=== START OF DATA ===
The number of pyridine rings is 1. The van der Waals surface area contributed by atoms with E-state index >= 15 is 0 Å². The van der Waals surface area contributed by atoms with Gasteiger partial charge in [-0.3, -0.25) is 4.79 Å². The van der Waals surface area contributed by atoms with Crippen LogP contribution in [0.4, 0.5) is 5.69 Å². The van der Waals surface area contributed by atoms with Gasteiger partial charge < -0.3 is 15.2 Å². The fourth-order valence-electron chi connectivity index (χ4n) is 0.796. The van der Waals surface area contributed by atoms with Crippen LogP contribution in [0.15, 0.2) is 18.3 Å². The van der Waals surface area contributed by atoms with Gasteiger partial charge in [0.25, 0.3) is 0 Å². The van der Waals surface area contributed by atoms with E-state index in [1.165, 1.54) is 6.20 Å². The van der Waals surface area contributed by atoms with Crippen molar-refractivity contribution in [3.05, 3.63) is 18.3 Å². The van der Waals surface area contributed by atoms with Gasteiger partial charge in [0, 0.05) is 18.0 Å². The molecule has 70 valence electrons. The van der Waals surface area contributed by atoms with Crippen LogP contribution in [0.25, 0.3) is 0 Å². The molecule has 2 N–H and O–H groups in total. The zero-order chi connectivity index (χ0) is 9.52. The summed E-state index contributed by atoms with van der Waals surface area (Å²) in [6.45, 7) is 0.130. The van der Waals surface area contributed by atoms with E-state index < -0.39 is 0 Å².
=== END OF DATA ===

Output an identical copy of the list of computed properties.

The number of pyridine rings is 1. The van der Waals surface area contributed by atoms with E-state index >= 15 is 0 Å². The van der Waals surface area contributed by atoms with Gasteiger partial charge in [-0.3, -0.25) is 4.79 Å². The van der Waals surface area contributed by atoms with Crippen LogP contribution in [0.4, 0.5) is 5.69 Å². The van der Waals surface area contributed by atoms with Gasteiger partial charge < -0.3 is 15.2 Å². The fourth-order valence-electron chi connectivity index (χ4n) is 0.796. The van der Waals surface area contributed by atoms with Crippen LogP contribution in [0.15, 0.2) is 18.3 Å². The van der Waals surface area contributed by atoms with Gasteiger partial charge in [0.25, 0.3) is 0 Å². The van der Waals surface area contributed by atoms with E-state index in [1.165, 1.54) is 6.20 Å². The van der Waals surface area contributed by atoms with Crippen molar-refractivity contribution in [3.05, 3.63) is 18.3 Å². The van der Waals surface area contributed by atoms with Gasteiger partial charge in [0, 0.05) is 18.0 Å². The molecule has 70 valence electrons. The van der Waals surface area contributed by atoms with Crippen LogP contribution in [0.25, 0.3) is 0 Å². The molecule has 2 N–H and O–H groups in total. The zero-order chi connectivity index (χ0) is 9.52. The summed E-state index contributed by atoms with van der Waals surface area (Å²) in [6.45, 7) is 0.130. The van der Waals surface area contributed by atoms with E-state index < -0.39 is 0 Å².